At the beginning of the American Revolution, the British offered freedom to any black slaves who joined them to fight the Americans. Of the many slaves who managed to escape and ended up as soldiers, sailors, or workers in the British army, one became the most feared and respected guerrilla commander of the Revolution. Born in 1753, Titus was the slave of a cruel, quick-tempered Quaker named John Corlies of Shrewsbury in eastern Monmouth County, New Jersey. When the Quakers in that region began to free their slaves, Corlies refused to do so and by 1775 was one of the few remaining Quaker slaveholders in the county.
|Ethiopian Regiment Soldier, 1775
The Ethiopian Regiment served in 1775 and 1776, and with its uniform emblazoned with “Liberty to Slaves” became a symbol of hope for enslaved black Americans. Although the men were most often used for foraging, constructing fortifications, and other work, they also saw battle. They fought effectively alongside the Regulars to defeat patriot militia forces at the Battle of Kemp’s Landing. After Dunmore’s defeat at the Battle of Great Bridge, he loaded his black troops onto ships of the British fleet headed for New York, where he hoped to give them better training. The cramped conditions led to the spread of smallpox, however, and with only 300 of the original 800 soldiers surviving, Dunmore disbanded the regiment in 1776.
Nothing further is known of Tye until the Battle of Monmouth in June 1778, the first military action he’s known to have fought in and during which he captured an American militia captain. As the leader of the Black Brigade, an elite guerilla unit of 24 men that served in New Jersey alongside the Loyalist Queen’s Rangers, he became known as Colonel Tye, an informal rank given out of respect since the British Army didn’t formally commission black officers in the 18th and 19th centuries. He and his band raided and plundered Shrewsbury the next month, capturing two of the town’s inhabitants. During the severe winter of 1779 they and the Queen’s Rangers provided protection for the British in their stronghold at New York City and launched raids to obtain food and fuel for the garrison.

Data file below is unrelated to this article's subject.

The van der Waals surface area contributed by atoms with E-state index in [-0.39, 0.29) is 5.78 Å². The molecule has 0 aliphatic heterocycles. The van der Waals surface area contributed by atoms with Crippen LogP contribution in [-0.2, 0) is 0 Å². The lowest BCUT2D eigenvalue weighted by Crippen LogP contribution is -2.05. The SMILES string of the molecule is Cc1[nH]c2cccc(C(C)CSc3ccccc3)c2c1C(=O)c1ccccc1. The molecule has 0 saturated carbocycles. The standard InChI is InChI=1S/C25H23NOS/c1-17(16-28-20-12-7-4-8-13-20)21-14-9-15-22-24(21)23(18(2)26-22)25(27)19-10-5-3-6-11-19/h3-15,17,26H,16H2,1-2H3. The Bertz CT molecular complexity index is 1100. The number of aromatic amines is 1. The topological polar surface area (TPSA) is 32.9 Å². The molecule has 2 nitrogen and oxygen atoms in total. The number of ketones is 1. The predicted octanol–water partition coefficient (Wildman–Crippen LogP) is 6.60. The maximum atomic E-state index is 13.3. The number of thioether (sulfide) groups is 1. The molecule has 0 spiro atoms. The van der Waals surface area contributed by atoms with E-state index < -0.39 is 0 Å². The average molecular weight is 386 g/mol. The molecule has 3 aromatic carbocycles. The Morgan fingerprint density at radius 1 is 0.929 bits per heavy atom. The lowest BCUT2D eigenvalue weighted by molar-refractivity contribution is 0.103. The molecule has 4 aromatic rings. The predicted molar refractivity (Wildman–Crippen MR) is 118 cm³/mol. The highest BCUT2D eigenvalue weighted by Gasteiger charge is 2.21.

|The Death of Major Peirson
John Singleton Copley, January 6, 1781
|Thomas Peters, Nigerian-born slave and black
Loyalist in British Black Company of Pioneers
That September Tye and his Black Brigade attacked the home of Captain Josiah Huddy, an officer who had been wanted by the Loyalists for several years. Huddy and a friend, Lucretia Emmons, managed to hold off their attackers for two hours, until the Loyalists torched the house. Tye was shot in the wrist during the battle, a minor wound that became infected, and he died from gangrene within weeks.
With Colonel Stephen Blucke of the Black Pioneers in command, Tye’s raiders continued fighting long after the British defeat at Yorktown. And Tye left behind a reputation that lived on among his comrades as well as among the patriots who fought against him.
~~~J. M. Hochstetler is the daughter of Mennonite farmers and a lifelong student of history. She is also an author, editor, and publisher. Her American Patriot Series is the only comprehensive historical fiction series on the American Revolution. Book 6, Refiner’s Fire, releases in April 2019. Northkill, Book 1 of the Northkill Amish Series coauthored with Bob Hostetler, won Foreword Magazine’s 2014 Indie Book of the Year Bronze Award for historical fiction. Book 2, The Return, received the 2017 Interviews and Reviews Silver Award for Historical Fiction and was named one of Shelf Unbound’s 2018 Notable Indie Books. One Holy Night, a contemporary retelling of the Christmas story, was the Christian Small Publishers 2009 Book of the Year and a finalist in the Carol Award.